đường về chợ Hồ đất nồng lên trong mưa sa tháng Chạp, thăm thẳm, người lạ bước thấp bước cao, mưa nhòe nhoẹt những ngón tay, đất rã ra dưới chân dấp dính, tôi đưa chân tới đây theo một câu thơ đã lỗi thời, chợ không gặp phiên quạnh lắm, chắc cô người mãi đâu kia, đò qua làng bên còn không hả cụ, tôi biết từng có đò qua góc sông này nhờ tới Google, từ hồi cầu xong, ai còn gọi đò nữa, cụ ngồi vót đũa ở đây đã bao lâu, tôi chợt thấy cụ thuở cổ tích, thuở một câu thơ đã lỗi thời, ngay lúc này, mọi thứ đã ở một thuở khác, mọi lỗi lầm đã ở một thuở khác, mọi thời đã chỉ còn là những thuở lỗi lầm, gió rúc mái gianh quán chợ chân đê chừng đã ngàn năm lưu vạn bước bán mua trong nền đất lặng, gió luồn đường gân xanh thẫm đôi tay già bóng nâu chuốt đũa, gió ửng lên chút máu nước da giấy mỏng biết thuở nào sẽ lại tươi, gió bò theo những vân tre sắc mảnh, tre già đũa tốt, tre làng, tay tôi chẻ, tôi ngâm, tôi chuốt từng chiếc, dễ chừng đã năm mươi năm nay, dễ chừng đã ngàn phiên chợ, tay người làm không tăm tắp như máy cụ nhỉ, tre ven đê làng mình giờ thưa hơn, tôi chuyện như thể thuộc làu từng góc sông, bờ cỏ, bãi tre, chỉ đang bỡ ngỡ đưa chân làm quen lại, cô xa làng đã bao lâu, cháu loanh quanh mà biền biệt cụ à, hay tôi đưa cô thăm lại từng chốn cũ, anh xe ôm tự xưng tên Chu Du dưới gốc bàng đâm xuyên mái lá phơi trần những cành gân guốc chêm lời mời lả, không biết bước chân tôi đâu phải bước chân gặp lại, không biết nơi đây ngả nào tôi cũng lần đầu, cô chỉ cần đổ xăng đầy xe và thức ăn đầy bụng tôi thôi, chị hàng nước cách quãng chuyền qua anh tới tay tôi chén trà nóng ngát xanh, tôi xoay chén trà không biết đã bao người chuyên tay, phả hơi lên mắt, cô tính mua gì ở chợ này, tôi không biết mua gì, mua được gì, có thể mua gì, một chén trà xanh ba ngàn đồng ai kể là mua bán, giữa chợ mặt người lạ thoắt quen, giữa chợ tôi nhiễm hơi người, giữa chợ tôi lây hơi quê, giữa chợ tôi tưởng mình có ông có bà có cô có cậu có chị có anh, giữa chợ tôi thèm nhận vơ luấn quấn dây bí dây bầu mọi làng tôi qua nơi đất Việt bằng thứ tiếng Việt không biệt ngữ không tiết lộ gốc nguồn, quê Bắc Việt tôi đâu cũng những phố thị giữa làng, những làng giữa phố, làng nào sau lũy tre cũng như thể một mạch máu chảy ruột mềm, cũng như tôi vẫn nhận vơ mình họ hàng chằng chịt Miên Miến Xiêm La Ai Lao Nam Dương Hương Cảng Phi Luật Tân A Man Y Lang Tân Gia Ba Mã Lai Phù Tang Cao Ly và cũng tôi Giao Chỉ An Nam Đại Việt bằng thứ giọng tiếng Anh không Anh không Mỹ, quê Á châu tôi đâu cũng những thổ âm lao xao lạ lẫm thân thương, để nhận ra nhau cả khi đã chia lìa giọng nói, đất nước nào sau những đường biên cũng như thể từng đã họ hàng và chung bọc trứng, máu chảy ruột mềm, tôi bám vào một dây dợ ngẫu nhiên để đỡ tủi phận lạc nhà, nhấc đôi đũa cả cụ già bày trên tấm bì gai, mân mê, cơ thể tôi bất thần nhức nhối, đũa cả là bà, là mẹ, đũa cả ngồi đầu nồi, đũa cả ăn cuối bữa, đũa cả lẽ công bằng nơi mâm cơm quây lại cả nhà, đũa cả tính số miệng ăn, đũa cả nhường đám trẻ con háu đói, đũa cả san sẻ bát cơm người già, đũa cả chịu đói lòng, đũa cả đi tìm người thương vạn dặm, cụ già đã ngước nhìn tôi một chớp hay vẫn bận tay cắm cúi, tre già đũa tốt lắm cô, càng dùng nước tre càng bóng, tôi nhìn lên con đê dài, ai kia trên đê bước thấp bước cao, mưa thấp mưa cao sa tóc, đầm tay, nhòa mặt, tre ven đê của làng giờ thưa hơn, tôi tính mua gì ở chợ này, tôi chưa biết mua gì, mua được gì, có thể mua gì, có thể mang gì cùng những bước cao thấp không biết còn đưa tôi đến đâu, tôi e mang thêm gì cũng nặng, tôi nhìn xuống những ngón tay già, lần theo vân tre sắc mảnh trên chiếc đũa đang trọn hình hài, dễ chừng đã hơn năm mươi năm rồi cô, dễ chừng tôi đã lo đũa ăn cho cả ngàn đôi lứa vợ chồng làng này, tôi chợt thấy cụ thuở cổ tích, thuở một câu thơ đã lỗi thời, ngay lúc này, mọi thứ đã ở một thuở khác, mọi lỗi lầm đã ở một thuở khác, mọi thời đã chỉ còn là những thuở lỗi lầm, tôi thon thót ú ớ, dễ cụ chính anh trai làng đi tìm cây tre trăm đốt xưa vót đủ đũa cho làng mới lấy được con gái phú ông chăng, cụ thoắt miệng cười răng đen, tôi không muốn cuồng hoài niệm, tôi sợ vẽ vời thêm những mộng đôi lứa bi thương, tôi tính mua gì ở đây, tôi có thể mua gì ở đây mà lặn lội bước thấp bước cao tìm chợ, đường về chợ đất nồng lên trong mưa sa thăm thẳm, đường về nhà cũng thăm thẳm, tôi đã lạc nhà, đã quên mộng sum vầy, đã không còn bên mẹ, tôi đã quên đôi đũa cả của mẹ thuở thơ, tôi đã quên dạy con trẻ cách đếm người, đếm đũa, tôi đã quên dạy con trẻ cả trăm quy tắc tôi học đầu đời bên mâm cơm mẹ vùng lúa nước, nhớ đũa có đôi, đũa không đứng lẻ, nhớ so đũa cho đều, nhớ đũa ăn chớ dùng chung, nhớ ngồi đủ xa để đũa không chạm nhau lách cách, bài học cầm đũa lóng ngóng đầu đời, bài học ăn như chim, để bụng biết đói, để miệng biết ngon, để tay biết gắp cho người thương quý, để mắt biết tìm đôi không vênh lệch, đũa thử lòng người, đường về thuở thơ thăm thẳm, tôi đã lạc nhà, đã quên mộng, đã không còn mẹ kề bên, đã quên đôi đũa cả của mẹ thuở thơ, tre già đũa tốt, tiếng cụ già nhoè nhoẹt mưa sa, hẳn số đũa cụ vót trong đời chắp lại cũng cỡ cây tre trăm đốt, cụ bỏm bẻm răng đen, dễ hơn trăm đốt cô à, nhưng không biết rồi ai vót đũa tang cho mình, cơ thể tôi bất thần nhức nhối, tôi đã quên lúc anh cả vót vội đũa bông cắm bát cơm quả trứng của cha, tôi lại cầm đũa thấp cao, tôi lại thuở đầu đời, tôi lọt lòng mẹ vào đời, tôi lọt lòng đời khi không còn bên mẹ, đường về nơi nào cũng thăm thẳm, tôi hoảng những mộng bi thương, tôi chống cơn cuồng hoài niệm, tôi phải mua một thứ gì, phải trả giá cho một thứ gì, phải mang theo một thứ gì, chục đôi đũa tre mười lăm ngàn ai kể là mua bán, chục đôi đũa tre có phải chỉ đèo bòng thêm một vô dụng lỗi thời, tôi phải mua một thứ gì, chỉ để dứt lòng rời khỏi góc chợ chân đê này, để phải nhấc mình lên, phải đập cánh tới một ngôi làng khác, một vùng thổ âm thân thương lạ lẫm khác, phải để một câu thơ lỗi thời lạc thuở khác kéo tôi đi, một thuở khác, một lỗi lầm khác, một nhận vơ luấn quấn dây bí dây bầu khác, một chằng chịt họ hàng khác, bước chân tôi chập chùng, mang theo bó đũa có phải là quá nặng, đâu mộng quấn quít, đâu mái nhà, đâu một góp gom củi lửa, một nồi cơm chung, đâu thuở thơ, đâu ngày về bên mâm cơm mẹ, tôi lạc chốn này đã bao lâu, tôi chợt thấy mình thuở cổ tích, thuở một câu thơ đã lỗi thời, ngay lúc này, mọi thứ đã ở một thuở khác, mọi lỗi lầm đã ở một thuở khác, mọi thời đã chỉ còn là những thuở lỗi lầm, gió đê hun hút, người lạ bước thấp bước cao, những ngón tay nhòe nhoẹt dấp dính rã ra đất nhão, này hữu ngạn mưa sa, tả ngạn mưa mờ, một dải màn trắng nhợt giăng ngang những mảng xanh vàng kỳ diệu của cây cỏ mùa ủ lộc dưới vỏ nâu, mùa sâu non cuộn mình lòng đất ẩm, mùa những cô hồn lạ hóa quen, mùa những cô hồn lây hơi ấm khói hương, những cô hồn nhiễm hơi người, lơ là bay bồn chồn quê quán, kẻ âm người dương cũng một mạch máu chảy ruột mềm, tôi bay đã bao lâu, cánh tôi đập hoảng trên đê gió thốc mưa sa, qua những làng, những thị, những trấn lẻ loi, cánh tôi dấp dính mưa, chập chùng gió, cánh tôi đang rã ra từng mảng đất nhão ướt lạnh, cánh tôi sụm dần, làm sâu dụi đất, làm cỏ canh mồ, chừng vừa qua một bến đò, chừng một lái đò còn đợi ai muốn sang sông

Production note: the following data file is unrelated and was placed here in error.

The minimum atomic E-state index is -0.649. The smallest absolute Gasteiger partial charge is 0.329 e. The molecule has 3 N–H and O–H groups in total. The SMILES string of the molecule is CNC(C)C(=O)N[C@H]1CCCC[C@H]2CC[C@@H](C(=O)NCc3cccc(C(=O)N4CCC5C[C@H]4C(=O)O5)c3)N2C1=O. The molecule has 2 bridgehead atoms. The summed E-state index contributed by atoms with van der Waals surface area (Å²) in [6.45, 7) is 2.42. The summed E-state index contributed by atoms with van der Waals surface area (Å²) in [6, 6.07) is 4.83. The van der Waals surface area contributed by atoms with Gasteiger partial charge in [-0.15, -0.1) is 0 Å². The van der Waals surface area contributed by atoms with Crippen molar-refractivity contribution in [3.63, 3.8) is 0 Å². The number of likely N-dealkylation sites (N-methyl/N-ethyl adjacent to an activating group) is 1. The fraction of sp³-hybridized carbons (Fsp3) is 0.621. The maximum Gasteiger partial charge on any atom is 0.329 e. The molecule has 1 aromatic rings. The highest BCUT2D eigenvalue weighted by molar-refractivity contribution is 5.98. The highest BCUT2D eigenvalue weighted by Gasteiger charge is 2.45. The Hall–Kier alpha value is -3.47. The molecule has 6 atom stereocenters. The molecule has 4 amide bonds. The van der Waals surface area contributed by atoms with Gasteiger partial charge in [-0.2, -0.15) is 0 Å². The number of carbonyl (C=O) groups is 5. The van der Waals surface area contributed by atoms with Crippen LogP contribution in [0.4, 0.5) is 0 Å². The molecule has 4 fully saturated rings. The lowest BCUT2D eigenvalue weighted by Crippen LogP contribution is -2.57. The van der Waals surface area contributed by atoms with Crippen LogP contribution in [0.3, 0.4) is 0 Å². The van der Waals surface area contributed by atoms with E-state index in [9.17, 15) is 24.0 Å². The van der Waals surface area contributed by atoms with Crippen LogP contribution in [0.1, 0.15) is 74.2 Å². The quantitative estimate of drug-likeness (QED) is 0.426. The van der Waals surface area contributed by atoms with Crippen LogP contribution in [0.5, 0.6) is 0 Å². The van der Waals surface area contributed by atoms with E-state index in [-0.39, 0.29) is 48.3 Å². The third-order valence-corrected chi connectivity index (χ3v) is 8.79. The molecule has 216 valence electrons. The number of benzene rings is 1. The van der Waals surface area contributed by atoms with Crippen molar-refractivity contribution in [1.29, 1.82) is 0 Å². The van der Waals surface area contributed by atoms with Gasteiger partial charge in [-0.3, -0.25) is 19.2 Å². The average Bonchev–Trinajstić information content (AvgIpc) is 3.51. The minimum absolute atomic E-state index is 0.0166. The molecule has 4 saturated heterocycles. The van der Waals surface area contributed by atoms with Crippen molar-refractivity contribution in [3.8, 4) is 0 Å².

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A SOUND OF FLAPPING WINGS